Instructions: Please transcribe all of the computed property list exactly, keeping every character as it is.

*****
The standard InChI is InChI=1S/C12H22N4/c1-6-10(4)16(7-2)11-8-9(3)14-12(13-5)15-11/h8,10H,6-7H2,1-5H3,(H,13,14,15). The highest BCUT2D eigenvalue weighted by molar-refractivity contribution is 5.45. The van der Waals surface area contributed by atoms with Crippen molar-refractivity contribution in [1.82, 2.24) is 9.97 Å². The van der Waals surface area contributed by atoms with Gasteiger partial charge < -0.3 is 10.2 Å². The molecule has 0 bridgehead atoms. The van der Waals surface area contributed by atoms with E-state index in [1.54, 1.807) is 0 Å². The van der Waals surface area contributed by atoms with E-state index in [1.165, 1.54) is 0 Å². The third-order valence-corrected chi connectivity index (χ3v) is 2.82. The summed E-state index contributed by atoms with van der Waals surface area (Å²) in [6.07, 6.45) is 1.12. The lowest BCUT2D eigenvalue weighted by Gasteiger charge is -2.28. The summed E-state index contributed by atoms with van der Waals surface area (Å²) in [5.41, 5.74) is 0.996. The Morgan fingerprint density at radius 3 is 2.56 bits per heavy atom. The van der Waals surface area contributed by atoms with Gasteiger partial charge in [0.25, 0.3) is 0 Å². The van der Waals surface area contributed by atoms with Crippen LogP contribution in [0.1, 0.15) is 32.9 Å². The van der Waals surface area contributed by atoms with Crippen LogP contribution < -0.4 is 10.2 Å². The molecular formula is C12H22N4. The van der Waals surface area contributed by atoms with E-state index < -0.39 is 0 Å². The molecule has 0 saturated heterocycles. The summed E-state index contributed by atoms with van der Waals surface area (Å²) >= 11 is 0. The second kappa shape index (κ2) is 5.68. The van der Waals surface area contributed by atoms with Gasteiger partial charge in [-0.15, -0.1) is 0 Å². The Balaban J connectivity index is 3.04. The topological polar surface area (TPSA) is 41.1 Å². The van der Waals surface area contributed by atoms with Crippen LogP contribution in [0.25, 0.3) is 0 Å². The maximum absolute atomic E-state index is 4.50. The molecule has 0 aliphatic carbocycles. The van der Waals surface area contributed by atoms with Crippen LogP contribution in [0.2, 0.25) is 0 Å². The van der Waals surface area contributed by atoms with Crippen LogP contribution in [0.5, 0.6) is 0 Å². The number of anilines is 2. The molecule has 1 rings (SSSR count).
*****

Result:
The standard InChI is InChI=1S/C12H22N4/c1-6-10(4)16(7-2)11-8-9(3)14-12(13-5)15-11/h8,10H,6-7H2,1-5H3,(H,13,14,15). The highest BCUT2D eigenvalue weighted by molar-refractivity contribution is 5.45. The van der Waals surface area contributed by atoms with Crippen molar-refractivity contribution in [1.82, 2.24) is 9.97 Å². The van der Waals surface area contributed by atoms with Gasteiger partial charge < -0.3 is 10.2 Å². The molecule has 0 bridgehead atoms. The van der Waals surface area contributed by atoms with E-state index in [1.54, 1.807) is 0 Å². The van der Waals surface area contributed by atoms with E-state index in [1.165, 1.54) is 0 Å². The third-order valence-corrected chi connectivity index (χ3v) is 2.82. The summed E-state index contributed by atoms with van der Waals surface area (Å²) in [6.07, 6.45) is 1.12. The lowest BCUT2D eigenvalue weighted by Gasteiger charge is -2.28. The summed E-state index contributed by atoms with van der Waals surface area (Å²) in [5.41, 5.74) is 0.996. The Morgan fingerprint density at radius 3 is 2.56 bits per heavy atom. The van der Waals surface area contributed by atoms with Gasteiger partial charge in [0.25, 0.3) is 0 Å². The van der Waals surface area contributed by atoms with Crippen LogP contribution in [0.1, 0.15) is 32.9 Å². The van der Waals surface area contributed by atoms with Crippen LogP contribution < -0.4 is 10.2 Å². The molecular formula is C12H22N4. The van der Waals surface area contributed by atoms with E-state index < -0.39 is 0 Å². The molecule has 0 saturated heterocycles. The summed E-state index contributed by atoms with van der Waals surface area (Å²) >= 11 is 0. The second kappa shape index (κ2) is 5.68. The van der Waals surface area contributed by atoms with Gasteiger partial charge in [-0.15, -0.1) is 0 Å². The Balaban J connectivity index is 3.04. The topological polar surface area (TPSA) is 41.1 Å². The van der Waals surface area contributed by atoms with Crippen LogP contribution in [0.25, 0.3) is 0 Å². The maximum absolute atomic E-state index is 4.50. The molecule has 0 aliphatic carbocycles. The van der Waals surface area contributed by atoms with Crippen LogP contribution in [0.2, 0.25) is 0 Å². The van der Waals surface area contributed by atoms with Crippen LogP contribution in [0.5, 0.6) is 0 Å². The number of anilines is 2. The molecule has 1 rings (SSSR count).